19 February 1980: The South African Defence Force took over security of Northern Natal from the South African Police to prevent infiltration into South Africa by liberation movements. The deteriorating state of security that marked the eighties convinced the Apartheid government that a revision of its approach to infiltration by the liberation movements was needed. Deploying the armed forces in a policing capacity was however not a new approach by the Apartheid government, as most of the policemen serving in Natal had been deployed to Rhodesia to help prop up the regime of Ian Smith.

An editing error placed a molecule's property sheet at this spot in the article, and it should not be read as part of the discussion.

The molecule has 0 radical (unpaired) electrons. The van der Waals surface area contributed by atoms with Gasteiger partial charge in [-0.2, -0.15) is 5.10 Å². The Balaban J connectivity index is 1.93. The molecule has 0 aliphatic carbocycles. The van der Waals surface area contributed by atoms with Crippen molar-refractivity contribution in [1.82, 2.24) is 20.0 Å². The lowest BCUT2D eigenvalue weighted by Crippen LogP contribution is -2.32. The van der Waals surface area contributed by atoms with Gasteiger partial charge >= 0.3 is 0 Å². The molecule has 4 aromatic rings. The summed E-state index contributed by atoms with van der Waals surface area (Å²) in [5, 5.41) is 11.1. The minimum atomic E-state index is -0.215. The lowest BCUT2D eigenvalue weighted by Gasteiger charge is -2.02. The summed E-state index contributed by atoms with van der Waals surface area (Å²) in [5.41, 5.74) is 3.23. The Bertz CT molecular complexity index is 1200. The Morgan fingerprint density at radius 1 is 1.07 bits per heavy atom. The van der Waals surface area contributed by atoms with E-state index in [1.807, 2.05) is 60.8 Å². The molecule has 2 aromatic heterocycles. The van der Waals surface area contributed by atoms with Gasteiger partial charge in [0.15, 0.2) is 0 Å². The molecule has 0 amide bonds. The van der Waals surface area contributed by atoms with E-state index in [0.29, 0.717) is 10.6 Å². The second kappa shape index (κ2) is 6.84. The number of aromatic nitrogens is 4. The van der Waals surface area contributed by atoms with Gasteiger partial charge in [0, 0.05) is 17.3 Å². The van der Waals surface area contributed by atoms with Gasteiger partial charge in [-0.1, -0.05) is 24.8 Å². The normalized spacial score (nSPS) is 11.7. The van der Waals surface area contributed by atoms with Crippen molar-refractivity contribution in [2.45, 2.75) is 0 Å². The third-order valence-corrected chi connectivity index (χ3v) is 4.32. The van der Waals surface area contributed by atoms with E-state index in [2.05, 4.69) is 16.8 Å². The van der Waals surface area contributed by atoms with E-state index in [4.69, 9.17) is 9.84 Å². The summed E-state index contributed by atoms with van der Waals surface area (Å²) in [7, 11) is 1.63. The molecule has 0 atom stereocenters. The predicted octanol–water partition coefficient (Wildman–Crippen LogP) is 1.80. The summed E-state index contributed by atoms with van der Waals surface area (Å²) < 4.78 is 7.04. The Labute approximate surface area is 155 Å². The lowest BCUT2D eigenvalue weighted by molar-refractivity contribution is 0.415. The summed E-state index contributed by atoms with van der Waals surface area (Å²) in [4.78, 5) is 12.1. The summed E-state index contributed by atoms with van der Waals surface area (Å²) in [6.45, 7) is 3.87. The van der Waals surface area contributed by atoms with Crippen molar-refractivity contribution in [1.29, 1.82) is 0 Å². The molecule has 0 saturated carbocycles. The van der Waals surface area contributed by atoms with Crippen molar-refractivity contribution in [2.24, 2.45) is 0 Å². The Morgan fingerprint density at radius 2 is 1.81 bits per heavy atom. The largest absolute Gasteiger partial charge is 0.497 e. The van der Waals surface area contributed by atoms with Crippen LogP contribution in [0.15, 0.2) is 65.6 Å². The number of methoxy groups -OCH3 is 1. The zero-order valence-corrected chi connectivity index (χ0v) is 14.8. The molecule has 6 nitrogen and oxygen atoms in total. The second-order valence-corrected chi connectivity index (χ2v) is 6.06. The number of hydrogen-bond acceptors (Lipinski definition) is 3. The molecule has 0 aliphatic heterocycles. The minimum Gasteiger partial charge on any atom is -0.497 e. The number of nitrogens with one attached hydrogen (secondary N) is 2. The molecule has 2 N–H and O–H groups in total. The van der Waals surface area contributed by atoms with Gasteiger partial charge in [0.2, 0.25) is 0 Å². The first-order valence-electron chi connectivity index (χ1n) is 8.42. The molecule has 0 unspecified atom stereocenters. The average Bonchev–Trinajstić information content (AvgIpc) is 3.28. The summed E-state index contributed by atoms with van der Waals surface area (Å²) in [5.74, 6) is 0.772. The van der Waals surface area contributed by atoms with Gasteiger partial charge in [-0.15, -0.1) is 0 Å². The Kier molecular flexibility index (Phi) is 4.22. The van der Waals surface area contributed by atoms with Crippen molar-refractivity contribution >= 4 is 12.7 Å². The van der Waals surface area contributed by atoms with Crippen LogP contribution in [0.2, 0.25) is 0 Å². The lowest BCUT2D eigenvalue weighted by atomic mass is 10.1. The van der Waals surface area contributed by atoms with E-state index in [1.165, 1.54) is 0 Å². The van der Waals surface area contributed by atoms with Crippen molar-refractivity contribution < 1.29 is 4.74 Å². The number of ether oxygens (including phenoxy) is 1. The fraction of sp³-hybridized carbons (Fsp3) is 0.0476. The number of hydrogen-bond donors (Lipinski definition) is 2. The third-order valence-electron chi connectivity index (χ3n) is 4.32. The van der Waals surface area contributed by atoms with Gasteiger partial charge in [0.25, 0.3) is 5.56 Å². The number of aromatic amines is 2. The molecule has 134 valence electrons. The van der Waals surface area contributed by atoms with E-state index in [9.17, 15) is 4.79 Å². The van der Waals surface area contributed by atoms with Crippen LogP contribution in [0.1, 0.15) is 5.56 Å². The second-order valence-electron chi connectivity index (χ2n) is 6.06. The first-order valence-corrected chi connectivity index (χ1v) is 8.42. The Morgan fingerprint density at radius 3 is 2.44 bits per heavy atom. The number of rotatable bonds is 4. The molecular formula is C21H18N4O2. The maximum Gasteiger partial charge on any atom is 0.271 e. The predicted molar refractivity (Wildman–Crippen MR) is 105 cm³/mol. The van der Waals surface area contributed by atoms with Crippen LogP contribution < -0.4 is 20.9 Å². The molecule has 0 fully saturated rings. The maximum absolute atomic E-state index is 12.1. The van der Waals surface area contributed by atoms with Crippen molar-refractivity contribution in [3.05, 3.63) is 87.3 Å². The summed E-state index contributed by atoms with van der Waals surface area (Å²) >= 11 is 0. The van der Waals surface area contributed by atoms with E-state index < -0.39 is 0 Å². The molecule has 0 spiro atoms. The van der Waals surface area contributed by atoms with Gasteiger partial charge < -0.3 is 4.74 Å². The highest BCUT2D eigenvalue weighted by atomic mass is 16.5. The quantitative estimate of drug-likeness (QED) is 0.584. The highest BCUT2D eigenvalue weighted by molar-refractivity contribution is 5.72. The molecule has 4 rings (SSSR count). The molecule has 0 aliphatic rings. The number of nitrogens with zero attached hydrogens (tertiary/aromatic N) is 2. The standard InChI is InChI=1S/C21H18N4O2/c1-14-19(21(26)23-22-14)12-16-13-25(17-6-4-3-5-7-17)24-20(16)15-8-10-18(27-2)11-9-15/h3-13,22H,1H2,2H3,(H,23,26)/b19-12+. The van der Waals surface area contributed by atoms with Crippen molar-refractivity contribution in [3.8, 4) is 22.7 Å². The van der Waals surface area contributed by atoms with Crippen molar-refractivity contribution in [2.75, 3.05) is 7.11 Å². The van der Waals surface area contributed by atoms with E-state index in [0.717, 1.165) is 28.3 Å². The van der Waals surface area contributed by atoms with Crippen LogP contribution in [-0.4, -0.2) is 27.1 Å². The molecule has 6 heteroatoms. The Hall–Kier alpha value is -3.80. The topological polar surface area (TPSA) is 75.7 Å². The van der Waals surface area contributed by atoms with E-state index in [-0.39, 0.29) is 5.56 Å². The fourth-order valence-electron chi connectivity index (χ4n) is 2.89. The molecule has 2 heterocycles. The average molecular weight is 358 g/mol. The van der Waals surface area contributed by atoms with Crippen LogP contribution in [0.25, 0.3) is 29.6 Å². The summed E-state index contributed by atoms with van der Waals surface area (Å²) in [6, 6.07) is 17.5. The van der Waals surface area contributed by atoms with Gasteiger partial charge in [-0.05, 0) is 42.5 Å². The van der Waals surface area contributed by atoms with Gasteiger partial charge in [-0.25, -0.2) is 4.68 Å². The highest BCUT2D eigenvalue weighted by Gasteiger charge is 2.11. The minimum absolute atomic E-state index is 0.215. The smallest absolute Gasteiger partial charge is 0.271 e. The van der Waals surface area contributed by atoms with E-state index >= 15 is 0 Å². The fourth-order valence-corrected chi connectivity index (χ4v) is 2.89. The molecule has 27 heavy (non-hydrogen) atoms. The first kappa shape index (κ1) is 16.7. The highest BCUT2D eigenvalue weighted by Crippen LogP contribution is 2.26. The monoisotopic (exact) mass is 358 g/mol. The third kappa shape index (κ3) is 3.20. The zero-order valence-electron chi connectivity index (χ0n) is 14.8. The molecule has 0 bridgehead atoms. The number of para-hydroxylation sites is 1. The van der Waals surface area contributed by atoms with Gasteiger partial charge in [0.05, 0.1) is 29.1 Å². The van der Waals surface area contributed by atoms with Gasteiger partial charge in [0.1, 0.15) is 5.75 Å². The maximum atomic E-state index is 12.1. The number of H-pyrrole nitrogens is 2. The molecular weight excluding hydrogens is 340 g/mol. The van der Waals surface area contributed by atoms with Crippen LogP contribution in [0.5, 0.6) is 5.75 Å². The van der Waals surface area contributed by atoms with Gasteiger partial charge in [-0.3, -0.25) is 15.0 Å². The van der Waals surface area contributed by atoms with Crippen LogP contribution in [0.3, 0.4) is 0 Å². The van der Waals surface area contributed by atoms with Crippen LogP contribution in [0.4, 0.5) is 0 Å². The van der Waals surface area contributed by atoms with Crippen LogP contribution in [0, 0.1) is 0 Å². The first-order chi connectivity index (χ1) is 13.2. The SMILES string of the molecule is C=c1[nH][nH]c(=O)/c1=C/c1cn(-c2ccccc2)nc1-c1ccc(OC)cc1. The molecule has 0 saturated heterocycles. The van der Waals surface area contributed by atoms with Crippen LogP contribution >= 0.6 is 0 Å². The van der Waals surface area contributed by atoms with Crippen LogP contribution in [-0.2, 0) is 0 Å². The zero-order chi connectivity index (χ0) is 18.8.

20 February 1993: Last apartheid State President FW de Klerk reshuffled the apartheid cabinet. He reduced it in size and for the first time appointed non-white Members of Parliament (MPs) to cabinet posts. Five members retired to pave way for new ideas and young blood into the system. The five among others were Gene Louw, Minister of Defence and Public Works, Justice Minister Kobie Coetsee, Correctional Services and Housing and Works Minister, General Magnus Malan, a former Minister of Defence who was demoted in 1991 as result of the Inkathagate scandal.
21 February 1917: The ship SS MENDI was struck and cut almost in half by the SS Darro, causing the SS MENDI to sink. A total of 607 Black South African soldiers and nine of their fellow countrymen, drowned in the disaster.
Source: South African History Online
ANC saddened by the death of Mam` Phyllis Naidoo, 14 February 2013
ANC NWC statement following its meeting in Tlokwe, 11 February 2013